The strong brew was bitter, but it would do the trick in waking me up, so I forced the black liquid down my throat. Eric merely watched, not saying another word with his lips, but his eyes spoke volumes.
He was worried.
“I’ll be fine,” I offered, breaking the silence. “We’re not storming the gates. We’re just sitting there on the periphery so I can sift through their heads.”
His eyes continued to noiselessly argue with me. I imagined if I could hear his thoughts there would be a lot of swearing and snarling. His two blue orbs were practically finger wagging at me, telling me, “You’d better, missy!” But knowing he would only relax once he rose for the evening and saw me there, safe and sound, I let him.
When his unspoken squabbling appeared to be over, he nodded and said, “I will attempt to resist the pull of dawn for as long as I am able. If I feel you are injured or frightened in any way, I will alert Flood and they will come for you.”
No pressure there.
“What if I get frightened just hearing their thoughts?” I asked. I couldn’t lock down my emotions like some ancient vampires I knew. I could very well have a popcorn tossing diving underneath the blanket horror movie reaction on the inside if I were to see Pam’s turn coming up on the chopping block in someone’s thoughts.
But knowing it would also be the catalyst for breaking my, “We’re just going to sit there,” promise – because I would not just sit there if that were the case – I countered, “How about you just send the Calvary if you feel that I’m in pain. Like a lot of pain, not just a stubbed toe kind of pain.”
Just my luck, I’d accidentally hit my funny bone on the truck door and we’d have a pack of wolves descending on us.
“You are plotting,” he surmised after another long moment of silence, sifting through my emotions, while I admittedly plotted scenarios in which I could rescue Pam during the day while he was dead. He may as well have been a telepath for as good as he could read me.
“I get it from you,” I smiled innocently in return.
His eyes narrowed back at me and his voice became slightly accented with his rising anger, as he ordered, “You will go. You will listen. You will return unharmed. You will not attempt to make contact with anyone. You will listen to the wolf. If he says there is danger, you will not go against him and put yourself in harm’s way.”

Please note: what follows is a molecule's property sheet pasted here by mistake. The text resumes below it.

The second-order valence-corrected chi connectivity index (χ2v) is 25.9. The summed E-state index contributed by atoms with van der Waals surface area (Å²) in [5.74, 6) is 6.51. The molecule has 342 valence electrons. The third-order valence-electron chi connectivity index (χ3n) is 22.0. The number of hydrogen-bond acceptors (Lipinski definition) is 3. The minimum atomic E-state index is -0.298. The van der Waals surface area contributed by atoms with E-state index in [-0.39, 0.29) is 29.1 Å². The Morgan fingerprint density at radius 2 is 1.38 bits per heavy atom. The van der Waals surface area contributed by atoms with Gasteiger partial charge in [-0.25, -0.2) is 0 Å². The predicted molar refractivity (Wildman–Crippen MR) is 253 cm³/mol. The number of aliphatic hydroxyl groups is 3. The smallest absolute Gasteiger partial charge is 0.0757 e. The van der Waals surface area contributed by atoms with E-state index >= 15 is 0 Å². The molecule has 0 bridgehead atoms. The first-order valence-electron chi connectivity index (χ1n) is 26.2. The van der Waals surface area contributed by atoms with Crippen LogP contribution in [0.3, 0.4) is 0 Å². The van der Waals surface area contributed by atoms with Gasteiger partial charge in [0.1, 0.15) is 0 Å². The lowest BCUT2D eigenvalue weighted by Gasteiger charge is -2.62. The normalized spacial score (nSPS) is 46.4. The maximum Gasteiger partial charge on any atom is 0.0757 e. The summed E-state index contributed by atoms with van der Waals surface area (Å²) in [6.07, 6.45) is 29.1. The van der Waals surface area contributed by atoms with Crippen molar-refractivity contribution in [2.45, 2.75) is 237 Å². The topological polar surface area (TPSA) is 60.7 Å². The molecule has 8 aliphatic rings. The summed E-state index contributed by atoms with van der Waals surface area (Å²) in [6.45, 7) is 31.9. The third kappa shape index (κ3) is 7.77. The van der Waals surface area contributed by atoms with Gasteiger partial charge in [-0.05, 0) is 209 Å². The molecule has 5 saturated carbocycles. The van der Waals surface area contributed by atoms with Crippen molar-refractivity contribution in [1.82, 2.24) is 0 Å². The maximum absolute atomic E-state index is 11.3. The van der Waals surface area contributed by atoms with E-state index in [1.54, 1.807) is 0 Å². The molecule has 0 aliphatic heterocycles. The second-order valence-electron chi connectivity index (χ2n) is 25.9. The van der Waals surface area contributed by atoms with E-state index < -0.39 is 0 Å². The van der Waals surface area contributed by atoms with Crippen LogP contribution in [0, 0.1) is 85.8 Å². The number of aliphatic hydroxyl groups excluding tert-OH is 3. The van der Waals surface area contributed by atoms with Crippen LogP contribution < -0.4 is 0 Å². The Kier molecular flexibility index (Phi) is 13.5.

Eric must have been a psychic too because he was about to have some not-so-silent finger wagging in his immediate future when he pulled me from the truck and caged me in his arms as he said, “You risked your life once already in coming to rescue me. I will not have you harmed.” I looked up in time to see him grimace when he added, “Again.”
Seeing the worry on his face, I holstered my wagging finger, and huffed out, “Fine. I’ll go. I’ll listen. I’ll return. No cage matches or duels at ten paces at high noon for Sookie. I promise.”
A tumbleweed blew by just then, only adding to the John Wayne picture I’d just painted, when as he walked me towards Alcide’s truck, he finally smirked and said, “I am glad we have finally reached an accord.”
Gesturing to the F-150 in front of us, I smirked back, “Alcide drives a Ford, not a Honda.”
My ass could be just as smart as his.
And I could tell his ass was still smarting when he was forced to watch Alcide and me drive away from the camp. It was sweet that he worried for me, but I was looking forward to being of more help than simply stacking canned goods. We wanted to be there before any of the others showed up because it was hard to stage a breakdown with a bunch of witnesses watching us drive up with no problem. But since we doubted any of them would be traveling during the hours of darkness, we hoped we’d have an edge.
I may as well have hoped for my fairy godmother to appear and wave her magic wand, bringing peace and harmony to the world while we all enjoyed an ice cold bottle of Coke next to the frolicking polar bears.
“There are a dozen of them. Human, not Weres,” I whispered. We still appeared to be the only ones on the road and were alone within the confines of his truck, but the windows were rolled down and it felt like a whispering kind of moment nonetheless.
One too many spy movies, I supposed.
“What?” he asked, automatically slowing down the truck’s speed. “Where?”
“Just around that bend,” I whispered again, un-holstering my finger and pointing at the obvious bend in the road ahead of us. “They’re soldiers, I think. They seem to be keeping a lookout for signs of trouble in order to protect the employees who are on their way in. They’re armed.” And when I realized from one of their minds they’d already registered the sound of our truck, quickly followed by the brightness of the headlights, I gasped, “We’ve been spotted.”
“Well, shit,” he sighed.
I silently agreed.
We could have just kept on driving, pretending to mind our own business. I could read from some of their heads, that was what they were expecting us to do when they didn’t recognize Alcide’s truck as belonging to any of the employees. Now that we knew we couldn’t fake car trouble, Alcide had maintained his speed as we approached the designated meeting spot, but I couldn’t let the opportunity go to waste. We needed to find out something about them and I refused to return to Eric empty handed, so I grabbed Alcide’s hand and gave it a squeeze as I whispered, “Just follow my lead,” before let go of him and screamed as loud as I could, “STOP!”